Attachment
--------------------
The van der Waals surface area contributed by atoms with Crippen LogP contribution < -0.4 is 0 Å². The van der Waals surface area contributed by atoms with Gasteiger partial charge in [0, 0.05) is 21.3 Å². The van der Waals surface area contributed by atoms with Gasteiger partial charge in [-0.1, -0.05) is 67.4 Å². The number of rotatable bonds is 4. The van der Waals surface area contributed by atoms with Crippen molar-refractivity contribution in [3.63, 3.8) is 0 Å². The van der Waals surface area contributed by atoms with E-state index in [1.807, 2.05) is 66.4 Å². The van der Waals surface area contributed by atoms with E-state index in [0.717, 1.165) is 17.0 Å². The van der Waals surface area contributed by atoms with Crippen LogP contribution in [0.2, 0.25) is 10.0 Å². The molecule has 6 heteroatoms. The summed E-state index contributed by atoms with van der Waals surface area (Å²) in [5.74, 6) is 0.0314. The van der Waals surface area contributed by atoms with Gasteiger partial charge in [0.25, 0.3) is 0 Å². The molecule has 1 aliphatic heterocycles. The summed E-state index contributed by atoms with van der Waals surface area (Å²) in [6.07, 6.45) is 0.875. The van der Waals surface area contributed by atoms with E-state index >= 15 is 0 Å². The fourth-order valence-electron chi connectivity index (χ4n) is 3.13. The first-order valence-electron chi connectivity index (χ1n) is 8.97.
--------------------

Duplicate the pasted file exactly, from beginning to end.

The van der Waals surface area contributed by atoms with Crippen LogP contribution < -0.4 is 0 Å². The van der Waals surface area contributed by atoms with Gasteiger partial charge in [0, 0.05) is 21.3 Å². The van der Waals surface area contributed by atoms with Gasteiger partial charge in [-0.1, -0.05) is 67.4 Å². The number of rotatable bonds is 4. The van der Waals surface area contributed by atoms with Crippen molar-refractivity contribution in [3.63, 3.8) is 0 Å². The van der Waals surface area contributed by atoms with E-state index in [1.807, 2.05) is 66.4 Å². The van der Waals surface area contributed by atoms with E-state index in [0.717, 1.165) is 17.0 Å². The van der Waals surface area contributed by atoms with Crippen LogP contribution in [0.2, 0.25) is 10.0 Å². The molecule has 6 heteroatoms. The summed E-state index contributed by atoms with van der Waals surface area (Å²) in [5.74, 6) is 0.0314. The van der Waals surface area contributed by atoms with Gasteiger partial charge in [0.25, 0.3) is 0 Å². The molecule has 1 aliphatic heterocycles. The summed E-state index contributed by atoms with van der Waals surface area (Å²) in [6.07, 6.45) is 0.875. The van der Waals surface area contributed by atoms with E-state index >= 15 is 0 Å². The fourth-order valence-electron chi connectivity index (χ4n) is 3.13. The first-order valence-electron chi connectivity index (χ1n) is 8.97.